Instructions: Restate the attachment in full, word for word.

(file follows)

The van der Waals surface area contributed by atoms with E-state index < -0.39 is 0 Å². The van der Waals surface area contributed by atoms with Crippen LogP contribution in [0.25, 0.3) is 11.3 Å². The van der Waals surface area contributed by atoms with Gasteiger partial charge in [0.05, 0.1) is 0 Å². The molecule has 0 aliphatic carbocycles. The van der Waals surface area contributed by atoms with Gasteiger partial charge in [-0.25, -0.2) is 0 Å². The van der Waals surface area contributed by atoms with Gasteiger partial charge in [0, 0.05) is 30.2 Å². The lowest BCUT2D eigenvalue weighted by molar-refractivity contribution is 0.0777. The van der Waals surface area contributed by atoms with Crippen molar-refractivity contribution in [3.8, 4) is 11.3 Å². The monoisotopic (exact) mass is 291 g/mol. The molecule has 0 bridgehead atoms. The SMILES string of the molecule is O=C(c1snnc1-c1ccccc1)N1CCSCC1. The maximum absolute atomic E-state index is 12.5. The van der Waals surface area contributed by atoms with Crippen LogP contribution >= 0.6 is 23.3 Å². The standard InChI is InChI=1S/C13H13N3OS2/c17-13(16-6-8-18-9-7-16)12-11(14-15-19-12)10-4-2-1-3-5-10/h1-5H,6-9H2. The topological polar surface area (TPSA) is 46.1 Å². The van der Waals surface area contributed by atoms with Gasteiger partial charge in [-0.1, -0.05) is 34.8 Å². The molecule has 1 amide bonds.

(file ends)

The van der Waals surface area contributed by atoms with E-state index < -0.39 is 0 Å². The van der Waals surface area contributed by atoms with Crippen LogP contribution in [0.25, 0.3) is 11.3 Å². The van der Waals surface area contributed by atoms with Gasteiger partial charge in [0.05, 0.1) is 0 Å². The molecule has 0 aliphatic carbocycles. The van der Waals surface area contributed by atoms with Gasteiger partial charge in [-0.25, -0.2) is 0 Å². The van der Waals surface area contributed by atoms with Gasteiger partial charge in [0, 0.05) is 30.2 Å². The lowest BCUT2D eigenvalue weighted by molar-refractivity contribution is 0.0777. The van der Waals surface area contributed by atoms with Crippen molar-refractivity contribution in [3.8, 4) is 11.3 Å². The monoisotopic (exact) mass is 291 g/mol. The molecule has 0 bridgehead atoms. The SMILES string of the molecule is O=C(c1snnc1-c1ccccc1)N1CCSCC1. The maximum absolute atomic E-state index is 12.5. The van der Waals surface area contributed by atoms with Crippen LogP contribution >= 0.6 is 23.3 Å². The standard InChI is InChI=1S/C13H13N3OS2/c17-13(16-6-8-18-9-7-16)12-11(14-15-19-12)10-4-2-1-3-5-10/h1-5H,6-9H2. The topological polar surface area (TPSA) is 46.1 Å². The van der Waals surface area contributed by atoms with Gasteiger partial charge in [-0.1, -0.05) is 34.8 Å². The molecule has 1 amide bonds.